Governor Rick Scott has issued a proclamation designating June 1 as National Cancer Survivors Day. You can read the full proclamation here.
Cancer is not just one disease but many diseases. There are more than 100 different types of cancer. Cancer occurs when abnormal cells divide without control and are able to invade other tissues. Most cancers are named for the organ or type of cell in which they start.
Florida has the second highest cancer burden in the nation. As of 2011, cancer is now the leading cause of death for Floridians, surpassing heart disease. In the three year period from 2009-2011, the total number of cancer deaths was 122,921.
There’s an average of 100,000 new cancers diagnosed and reported each year to the statewide cancer registry, the Florida Cancer Data System. Visit the Cancer Registry page for more information regarding the Florida Cancer Registry.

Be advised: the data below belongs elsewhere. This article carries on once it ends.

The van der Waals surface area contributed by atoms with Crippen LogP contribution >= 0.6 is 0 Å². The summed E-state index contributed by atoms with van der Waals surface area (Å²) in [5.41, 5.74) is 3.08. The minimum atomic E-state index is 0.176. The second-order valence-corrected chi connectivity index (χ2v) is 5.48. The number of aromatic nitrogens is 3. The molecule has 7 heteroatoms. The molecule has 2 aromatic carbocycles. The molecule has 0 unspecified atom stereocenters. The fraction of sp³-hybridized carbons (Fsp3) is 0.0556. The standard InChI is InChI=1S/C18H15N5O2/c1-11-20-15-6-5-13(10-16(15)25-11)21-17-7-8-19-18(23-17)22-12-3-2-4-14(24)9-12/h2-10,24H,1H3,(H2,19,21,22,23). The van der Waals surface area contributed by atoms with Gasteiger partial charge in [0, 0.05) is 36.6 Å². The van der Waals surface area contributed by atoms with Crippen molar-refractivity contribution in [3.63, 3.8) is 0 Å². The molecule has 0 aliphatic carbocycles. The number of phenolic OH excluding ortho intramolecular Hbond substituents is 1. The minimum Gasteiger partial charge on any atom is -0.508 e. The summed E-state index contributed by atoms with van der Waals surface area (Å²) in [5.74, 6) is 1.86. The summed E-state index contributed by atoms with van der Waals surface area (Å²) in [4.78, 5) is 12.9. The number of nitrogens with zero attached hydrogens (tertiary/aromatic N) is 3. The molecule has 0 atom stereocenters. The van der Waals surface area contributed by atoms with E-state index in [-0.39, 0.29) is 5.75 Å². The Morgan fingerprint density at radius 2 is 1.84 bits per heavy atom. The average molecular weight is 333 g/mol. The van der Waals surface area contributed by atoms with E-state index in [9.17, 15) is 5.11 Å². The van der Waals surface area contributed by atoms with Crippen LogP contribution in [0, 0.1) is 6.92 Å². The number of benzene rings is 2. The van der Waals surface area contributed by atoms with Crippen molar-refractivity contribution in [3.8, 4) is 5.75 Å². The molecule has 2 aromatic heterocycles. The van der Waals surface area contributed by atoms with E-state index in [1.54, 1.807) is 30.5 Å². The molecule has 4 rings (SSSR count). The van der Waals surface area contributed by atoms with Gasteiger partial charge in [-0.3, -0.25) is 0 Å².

According to the National Cancer Institute, approximately one third of the most common cancers are due to lifestyles – poor diet, obesity, and lack of physical activity.
The 10 most common or most receptive to prevention and early detection cancer sites include: breast, cervical, childhood, colorectal, lung, lymphoma, oral and pharyngeal, ovarian, prostate and melanoma of the skin.
The Centers for Disease Control and Prevention provide funding for cancer programs to address breast, cervical and colorectal cancer. For information on these cancer types and the state programs to address them, visit the links below:
For information on screening recommendations, please visit the United States Preventive Services Task Force (USPSTF).
For information on other cancers, please visit the following organizations' websites: